Comparing the Wellcome OA Policy and the RCUK (draft) Policy

Stevan Harnad harnad at ecs.soton.ac.uk
Wed May 18 18:36:01 EST 2005


On Wed, 18 May 2005, [identity deleted] wrote:

> ...[Concerning] the plans of the UK research councils [RCUK]
> and the Wellcome Trust to require their grantees to place copies of
> peer-reviewed research in open access archives some time after initial
> publication.
> 
> -How effective will this move towards archives be if it relies on papers
> already published in peer-reviewed journals?

Maximally effective: Scientific/Scholarly research is reported in
peer-reviewed journals which first referee it to ensure that it is
correct and meets their established quality standards. (There are 24,000
peer-reviewed journals worldwide, across disciplines, their
track-records and standards known to research-users.)
http://www.nature.com/nature/webmatters/invisible/invisible.html

That said, the self-archiving of pre-peer-review preprints is also to be
strongly encouraged. It is just that it is the accepted, refereed
version that is the main target of the OA movement.
http://www.eprints.org/self-faq/#What-self-archive

> -Won't these journals just amend their copyright rules to prevent
> placement of their papers in archives?

Exactly the opposite. Publishers have been amending their copyright rules
to *allow* authors to self-archive, knowing that that is in the best
interests of research and researchers: 92% of journals have already
given their green light to author/institution self-archiving, the
biggest increase in green having occurred in the past 2 (OA) years:
http://romeo.eprints.org/stats.php
http://www.eprints.org/self-faq/#32.Poisoned

> -In your view, what impact would widespread successful adoption of such
> archives have on researchers in different institutions (well resourced
> places... through to developing world)?

*All* researchers will benefit. As authors they will benefit from the enhanced
usage and impact:
http://opcit.eprints.org/oacitation-biblio.html

And as users they will benefit from the enhanced access. Rich and poor
alike (the Harvards and the Have-Nots") will both benefit:

    "Access-Denial, Impact-Denial and the Developing and Developed World"
    http://www.ecs.soton.ac.uk/~harnad/Hypermail/Amsci/2171.html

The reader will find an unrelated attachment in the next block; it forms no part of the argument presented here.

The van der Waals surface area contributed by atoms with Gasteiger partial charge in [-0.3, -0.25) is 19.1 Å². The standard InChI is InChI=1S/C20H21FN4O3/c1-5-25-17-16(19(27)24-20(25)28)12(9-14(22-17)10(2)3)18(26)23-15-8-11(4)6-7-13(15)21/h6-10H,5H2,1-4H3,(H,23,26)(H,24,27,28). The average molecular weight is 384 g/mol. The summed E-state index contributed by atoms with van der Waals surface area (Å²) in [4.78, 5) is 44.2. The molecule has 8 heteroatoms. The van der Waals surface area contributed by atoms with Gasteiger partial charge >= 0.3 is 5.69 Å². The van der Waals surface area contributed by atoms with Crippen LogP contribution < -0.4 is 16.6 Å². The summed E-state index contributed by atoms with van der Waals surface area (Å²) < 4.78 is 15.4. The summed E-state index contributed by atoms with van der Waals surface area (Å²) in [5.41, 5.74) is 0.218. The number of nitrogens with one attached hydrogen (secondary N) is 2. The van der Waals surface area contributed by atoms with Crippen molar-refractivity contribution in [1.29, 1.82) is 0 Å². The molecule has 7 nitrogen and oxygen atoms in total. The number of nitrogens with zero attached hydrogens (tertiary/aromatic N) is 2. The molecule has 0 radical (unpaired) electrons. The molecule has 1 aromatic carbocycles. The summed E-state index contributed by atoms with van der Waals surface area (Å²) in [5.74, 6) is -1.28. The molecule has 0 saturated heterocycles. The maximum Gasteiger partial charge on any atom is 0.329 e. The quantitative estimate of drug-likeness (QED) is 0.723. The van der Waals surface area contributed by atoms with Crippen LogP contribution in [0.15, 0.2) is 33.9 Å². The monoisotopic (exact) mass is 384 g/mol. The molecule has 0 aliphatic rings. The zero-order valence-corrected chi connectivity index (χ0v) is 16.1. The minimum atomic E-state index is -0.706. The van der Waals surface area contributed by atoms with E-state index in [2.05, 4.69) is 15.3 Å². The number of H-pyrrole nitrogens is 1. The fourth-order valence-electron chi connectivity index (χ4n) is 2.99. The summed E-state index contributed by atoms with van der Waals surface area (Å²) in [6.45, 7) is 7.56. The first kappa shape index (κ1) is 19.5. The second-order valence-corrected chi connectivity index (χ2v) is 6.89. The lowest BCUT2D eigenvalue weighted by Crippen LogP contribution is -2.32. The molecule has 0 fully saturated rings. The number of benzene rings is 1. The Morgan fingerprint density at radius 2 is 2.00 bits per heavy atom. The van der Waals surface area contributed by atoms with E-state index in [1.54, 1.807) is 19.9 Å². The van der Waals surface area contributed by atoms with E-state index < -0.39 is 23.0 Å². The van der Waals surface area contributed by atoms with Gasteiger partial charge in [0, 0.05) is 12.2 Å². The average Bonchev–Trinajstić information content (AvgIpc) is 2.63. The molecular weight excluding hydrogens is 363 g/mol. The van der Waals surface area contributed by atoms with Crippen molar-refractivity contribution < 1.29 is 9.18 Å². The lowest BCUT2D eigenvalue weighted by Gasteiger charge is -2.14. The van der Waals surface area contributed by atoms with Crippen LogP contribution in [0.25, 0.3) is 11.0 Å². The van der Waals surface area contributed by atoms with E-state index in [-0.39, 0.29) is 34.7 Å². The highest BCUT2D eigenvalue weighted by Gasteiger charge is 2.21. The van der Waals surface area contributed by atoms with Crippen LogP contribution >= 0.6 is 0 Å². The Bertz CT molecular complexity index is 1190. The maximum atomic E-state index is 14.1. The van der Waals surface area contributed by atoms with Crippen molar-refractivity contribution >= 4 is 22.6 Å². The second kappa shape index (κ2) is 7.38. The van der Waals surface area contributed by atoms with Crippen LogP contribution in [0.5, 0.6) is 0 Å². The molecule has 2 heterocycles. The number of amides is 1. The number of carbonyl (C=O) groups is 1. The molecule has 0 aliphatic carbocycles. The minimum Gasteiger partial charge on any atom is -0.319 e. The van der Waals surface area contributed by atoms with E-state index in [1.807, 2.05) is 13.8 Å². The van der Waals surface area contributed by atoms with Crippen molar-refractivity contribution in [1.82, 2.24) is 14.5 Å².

"The Harvards, the Have-Nots, and Open Access"
    http://www.ecs.soton.ac.uk/~harnad/Hypermail/Amsci/3177.html

> -Is the UK doing enough in this area and if not who should be doing more
> (government, academia, publishers)?

If RCUK announces the right self-archiving policy -- the one recommended
by the UK Select Committee 

http://www.publications.parliament.uk/pa/cm200304/cmselect/cmsctech/399/39903.htm 

then the UK will be leading the world in doing exactly the right thing
(although France, Netherlands, Sweden, and Australia are not far
behind!).

The publishers have already done their part, in going green.

Academia needs to do more, not just write "resolutions" 
complaining about publishers' prices.

    "US University OA Resolutions Omit Most Important Component"
    http://www.ecs.soton.ac.uk/~harnad/Hypermail/Amsci/4516.html

Nor is it enough for universities merely to create Institutional
Repositories and then wait for their researchers to fill them:

    http://archives.eprints.org/eprints.php?action=browse
    
    "EPrints, DSpace or ESpace?"
    http://www.ecs.soton.ac.uk/~harnad/Hypermail/Amsci/2670.html

Researchers will not self-archive until and unless they are *required*
to do so (less than half of them have self-archived even once, so only about
15% of annual articles are as yet being self-archived today). But if
researchers *are* required (by their employers and/or their funders)
to do so, 81% of them (in two international, interdisciplinary surveys)
reply that they *will* self-archive, and will do so *willingly*. Only 5%
reply that they will not comply:

    http://www.ecs.soton.ac.uk/~harnad/Temp/alma-amst.pdf

So the solution is obvious: Each university needs to adopt a policy of
requiring the self-archiving of all of its research article output in
its own Institutional Repository,

    http://www.eprints.org/signup/sign.php

exactly as recommended by the UK Select Committee as well as by
Berlin-3:

    http://www.eprints.org/berlin3/outcomes.html

There are still a few wrinkles in the current draft of the RCUK policy
(see http://www.ecs.soton.ac.uk/~harnad/Hypermail/Amsci/4548.html )
but these can -- and I hope will -- be ironed out.

> -Which countries are at the forefront of this [self-archiving] revolution 
> and which are lagging behind?

The UK is leading, along with the Netherlands, Sweden, Australia and
France. The US is lagging, but it will catch up. So will Developing
Countries. All that's needed is the right example to serve as the
policy model for the world research community.

> ...the Guardian article list the US as having 127 archives and the UK
> as having 54. The link from your Canadian piece gives these numbers as
> 128 and 55. Have you any idea which are correct?
http://www.ecs.soton.ac.uk/~harnad/Temp/researchmoney.htm

The Canadian piece (not yet published) is slightly older, so its figures
are a few weeks out of date (I will update them). The number is always
increasing. You can check it for yourself:

http://archives.eprints.org/eprints.php?action=browse

Expect a big burst in UK numbers after the (right) RCUK Policy
announcement!

http://www.rcuk.ac.uk/whatsnew.asp

Stevan Harnad




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